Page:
Your ancient ruins shall be rebuilt;
you shall raise up the foundations of many generations;
you shall be called the repairer of the breach,
the restorer of streets to live in.
This coming week is the beginning of Lent. It’s been mildly amusing hearing pastors wonder whether they need to adjust their plans this year, since Ash Wednesday falls on Valentine’s Day and the Western Day of Resurrection falls on April Fools’ Day. (The Orthodox Church celebrates Easter on April 8th.) I know of several churches who will hold their Ash Wednesday service in the evening; I thought some might consider moving it to earlier in the day, so folks can take their ashen foreheads out to Valentine’s dinner. Millason Dailey mentioned that last year, Calvary Presbyterian in South Pasadena held their Ash Wednesday service VERY early in the morning. They had a terrific idea to hold a Mardi Gras party at a local restaurant late at night, and then at midnight they walked to the church to commemorate Ash Wednesday.
Celebrating the party nature of Mardi Gras right before the beginning of Lent reminds me of the many ways the Bible warns us about the “shiny objects” of the world distracting us from the profound connection of faith and obedience that God calls us to. For some of us, it is easy to get distracted by our culture of materialism and self-indulgence, especially in affluent societies like the United States. Because of this, many practice some form of fasting and self-denial for Lent. But we are reminded that God does not want a show of sacrifice as much as our commitment to follow God’s will for justice and care for the hungry and the oppressed:
Is not this the fast that I choose:
to loose the bonds of injustice,
to undo the thongs of the yoke,
to let the oppressed go free,
and to break every yoke? (Isaiah 58:6)
Each year, the PC(USA) produces a Lenten devotional. You can purchase the 2018 version, focusing on the prophets and Jesus as bearers and the fulfillment of God’s will for justice and restoration, at the newly-consolidated PCUSA Store here. There are certainly countless opportunities for our churches, as the body of Christ in the world, to call for and live into Jesus Christ’s ministry of justice, restoration, and reconciliation. Just as we can point to the empty nature of worldly self-indulgence, if we honestly assess our brokenness and need for grace, we can appreciate the miracle of Christ’s victory over death, knowing that God will go to any length to save us even from disasters of our own making. So as we enter into the season of Lent, as we contemplate the great gift of Jesus being willing to give his all for our sake, perhaps we can adopt Lenten practices not only of sacrifice but also identifying ways we can further Christ’s ministry of reconciliation.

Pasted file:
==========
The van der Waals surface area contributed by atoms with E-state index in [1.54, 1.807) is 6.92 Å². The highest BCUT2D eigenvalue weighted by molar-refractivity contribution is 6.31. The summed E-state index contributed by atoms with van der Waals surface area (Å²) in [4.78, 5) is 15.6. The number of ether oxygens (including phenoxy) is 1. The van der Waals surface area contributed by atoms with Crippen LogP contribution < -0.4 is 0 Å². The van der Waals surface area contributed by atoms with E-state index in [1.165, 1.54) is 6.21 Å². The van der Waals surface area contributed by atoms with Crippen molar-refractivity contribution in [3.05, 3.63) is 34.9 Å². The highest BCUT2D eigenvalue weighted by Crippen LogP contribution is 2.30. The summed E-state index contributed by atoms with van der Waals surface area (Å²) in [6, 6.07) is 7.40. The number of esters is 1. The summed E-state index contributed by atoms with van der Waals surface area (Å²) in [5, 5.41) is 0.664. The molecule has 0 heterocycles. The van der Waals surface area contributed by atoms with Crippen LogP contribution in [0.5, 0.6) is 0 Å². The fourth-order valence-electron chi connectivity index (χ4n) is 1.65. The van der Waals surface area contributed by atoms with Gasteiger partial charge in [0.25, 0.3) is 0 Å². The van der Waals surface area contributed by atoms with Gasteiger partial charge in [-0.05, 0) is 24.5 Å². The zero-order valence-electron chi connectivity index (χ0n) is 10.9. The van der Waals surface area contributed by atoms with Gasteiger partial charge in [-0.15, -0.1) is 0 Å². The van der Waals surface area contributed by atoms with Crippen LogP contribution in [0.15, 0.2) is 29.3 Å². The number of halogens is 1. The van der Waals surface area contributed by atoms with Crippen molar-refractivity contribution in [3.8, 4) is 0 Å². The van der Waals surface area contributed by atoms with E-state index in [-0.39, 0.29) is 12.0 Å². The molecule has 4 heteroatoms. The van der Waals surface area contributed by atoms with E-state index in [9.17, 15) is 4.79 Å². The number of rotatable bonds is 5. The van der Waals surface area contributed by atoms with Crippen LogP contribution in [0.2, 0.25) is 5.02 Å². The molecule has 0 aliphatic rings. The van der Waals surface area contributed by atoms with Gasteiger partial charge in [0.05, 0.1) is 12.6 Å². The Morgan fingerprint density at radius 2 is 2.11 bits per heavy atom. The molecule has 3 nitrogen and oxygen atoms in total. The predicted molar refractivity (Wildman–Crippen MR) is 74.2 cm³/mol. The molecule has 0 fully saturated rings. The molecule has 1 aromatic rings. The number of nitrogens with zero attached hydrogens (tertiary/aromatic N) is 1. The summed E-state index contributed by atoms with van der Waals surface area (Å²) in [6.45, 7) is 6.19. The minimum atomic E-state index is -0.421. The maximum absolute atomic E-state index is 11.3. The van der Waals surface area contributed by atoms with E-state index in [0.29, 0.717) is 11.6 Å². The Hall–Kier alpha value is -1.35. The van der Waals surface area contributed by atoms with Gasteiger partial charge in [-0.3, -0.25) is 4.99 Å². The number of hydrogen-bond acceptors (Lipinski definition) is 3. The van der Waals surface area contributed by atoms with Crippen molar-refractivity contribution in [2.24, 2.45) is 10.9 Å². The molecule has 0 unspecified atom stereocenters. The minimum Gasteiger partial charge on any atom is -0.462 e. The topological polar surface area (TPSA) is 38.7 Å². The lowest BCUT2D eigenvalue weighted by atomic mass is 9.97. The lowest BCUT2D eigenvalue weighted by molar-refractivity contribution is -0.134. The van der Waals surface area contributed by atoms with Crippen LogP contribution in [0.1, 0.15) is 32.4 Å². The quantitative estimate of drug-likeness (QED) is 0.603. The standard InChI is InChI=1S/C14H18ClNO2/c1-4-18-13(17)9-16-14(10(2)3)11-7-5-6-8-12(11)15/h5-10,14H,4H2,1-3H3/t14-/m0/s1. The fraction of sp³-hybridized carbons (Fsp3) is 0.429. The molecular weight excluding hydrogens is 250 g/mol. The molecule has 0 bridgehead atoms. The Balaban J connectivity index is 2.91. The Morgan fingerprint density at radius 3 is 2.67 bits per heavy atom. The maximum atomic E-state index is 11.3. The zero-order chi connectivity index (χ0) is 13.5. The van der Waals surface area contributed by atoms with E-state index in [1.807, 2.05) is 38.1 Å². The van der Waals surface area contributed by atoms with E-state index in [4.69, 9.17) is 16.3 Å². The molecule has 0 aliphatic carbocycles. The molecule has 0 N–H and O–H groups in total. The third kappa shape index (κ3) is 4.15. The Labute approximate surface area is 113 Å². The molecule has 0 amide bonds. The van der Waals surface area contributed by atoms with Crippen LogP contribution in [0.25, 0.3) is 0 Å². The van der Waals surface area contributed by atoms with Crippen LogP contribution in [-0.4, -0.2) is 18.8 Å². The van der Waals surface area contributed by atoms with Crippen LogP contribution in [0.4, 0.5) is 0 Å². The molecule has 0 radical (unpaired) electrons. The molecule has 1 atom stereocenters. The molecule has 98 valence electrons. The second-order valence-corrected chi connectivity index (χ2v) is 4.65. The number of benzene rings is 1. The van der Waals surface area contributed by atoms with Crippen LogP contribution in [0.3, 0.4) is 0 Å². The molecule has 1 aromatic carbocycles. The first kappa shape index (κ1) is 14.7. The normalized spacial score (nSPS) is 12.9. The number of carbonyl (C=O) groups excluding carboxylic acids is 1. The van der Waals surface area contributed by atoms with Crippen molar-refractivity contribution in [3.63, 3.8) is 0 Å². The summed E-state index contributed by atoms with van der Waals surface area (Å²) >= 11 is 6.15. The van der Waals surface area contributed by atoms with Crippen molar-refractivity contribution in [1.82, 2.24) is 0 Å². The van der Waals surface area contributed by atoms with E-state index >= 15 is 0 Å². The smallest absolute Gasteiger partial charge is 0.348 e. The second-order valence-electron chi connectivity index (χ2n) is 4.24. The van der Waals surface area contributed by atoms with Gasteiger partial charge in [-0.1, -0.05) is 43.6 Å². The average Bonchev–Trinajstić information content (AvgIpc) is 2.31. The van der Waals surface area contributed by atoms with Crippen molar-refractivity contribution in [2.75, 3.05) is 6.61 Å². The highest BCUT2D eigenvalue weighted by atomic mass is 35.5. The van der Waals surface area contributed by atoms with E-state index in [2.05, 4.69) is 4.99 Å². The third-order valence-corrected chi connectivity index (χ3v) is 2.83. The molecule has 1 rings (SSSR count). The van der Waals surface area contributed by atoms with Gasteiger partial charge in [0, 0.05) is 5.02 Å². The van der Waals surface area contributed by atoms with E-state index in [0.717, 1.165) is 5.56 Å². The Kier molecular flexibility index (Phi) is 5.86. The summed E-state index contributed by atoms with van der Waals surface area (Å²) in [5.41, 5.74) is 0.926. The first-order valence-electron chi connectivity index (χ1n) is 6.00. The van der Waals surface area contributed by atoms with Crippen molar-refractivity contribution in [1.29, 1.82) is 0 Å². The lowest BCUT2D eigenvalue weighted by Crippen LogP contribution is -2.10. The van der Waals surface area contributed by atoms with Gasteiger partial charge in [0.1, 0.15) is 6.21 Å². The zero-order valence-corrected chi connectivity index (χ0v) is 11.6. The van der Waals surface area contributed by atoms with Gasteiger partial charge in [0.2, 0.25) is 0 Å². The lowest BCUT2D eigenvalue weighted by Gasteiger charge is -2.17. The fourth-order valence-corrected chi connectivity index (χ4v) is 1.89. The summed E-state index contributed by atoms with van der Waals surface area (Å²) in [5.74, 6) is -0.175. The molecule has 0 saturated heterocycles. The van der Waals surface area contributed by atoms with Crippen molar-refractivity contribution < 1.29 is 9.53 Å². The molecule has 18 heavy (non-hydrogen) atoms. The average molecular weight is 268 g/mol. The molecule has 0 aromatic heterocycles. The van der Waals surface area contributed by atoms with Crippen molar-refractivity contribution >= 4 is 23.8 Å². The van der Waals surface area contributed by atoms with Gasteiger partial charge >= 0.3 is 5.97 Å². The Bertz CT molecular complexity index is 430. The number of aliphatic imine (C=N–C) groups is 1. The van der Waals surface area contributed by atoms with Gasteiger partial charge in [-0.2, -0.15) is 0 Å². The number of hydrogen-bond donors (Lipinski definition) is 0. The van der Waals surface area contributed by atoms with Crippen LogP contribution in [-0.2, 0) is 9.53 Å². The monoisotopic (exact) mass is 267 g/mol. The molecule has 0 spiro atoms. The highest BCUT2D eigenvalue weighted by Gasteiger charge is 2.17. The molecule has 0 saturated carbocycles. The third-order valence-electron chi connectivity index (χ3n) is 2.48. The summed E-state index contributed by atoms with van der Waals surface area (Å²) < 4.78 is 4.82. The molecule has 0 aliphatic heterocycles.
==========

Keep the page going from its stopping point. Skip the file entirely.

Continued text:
As an example, the opening of the Winter Olympics in Pyeongchang has been emotional for some of us. There have been hopes for reunification of the Korean Peninsula, and I imagine that the idea of reconciliation in Korea is not just a geopolitical act but also a family one, including for many Korean Christians. You may know that the Presbyterian Church in Korea started over 130 years ago, mostly in the north, centered in Pyongyang. But many (or most) Korean Christians had to flee to South Korea to avoid persecution. So many of our Christian Korean brothers and sisters have family roots in North Korea. Following Isaiah’s prophecy of God’s saving will for Israel, the Presbyterian/Reformed Church in Scotland, the United States, Taiwan, Korea, and elsewhere helped to support the cause of sovereignty for people who faced oppression from outside forces. I believe that this yearning for restoration of nation, church, and family is strong in the heart of Korean Presbyterians, and I pray for the shalom that comes when God’s saving will is realized. I pray that God shows us how we all may be reunited, in spite of past hurts and threats of violence, through the peace of God which surpasses all our understanding.
So as we enter into the season of Lent, may we all see God’s light even in times of darkness, and may we also resist the shiny objects of the world, that we may hold to the eternal power of God’s grace, for ourselves, for our families, our churches, even to all the nations.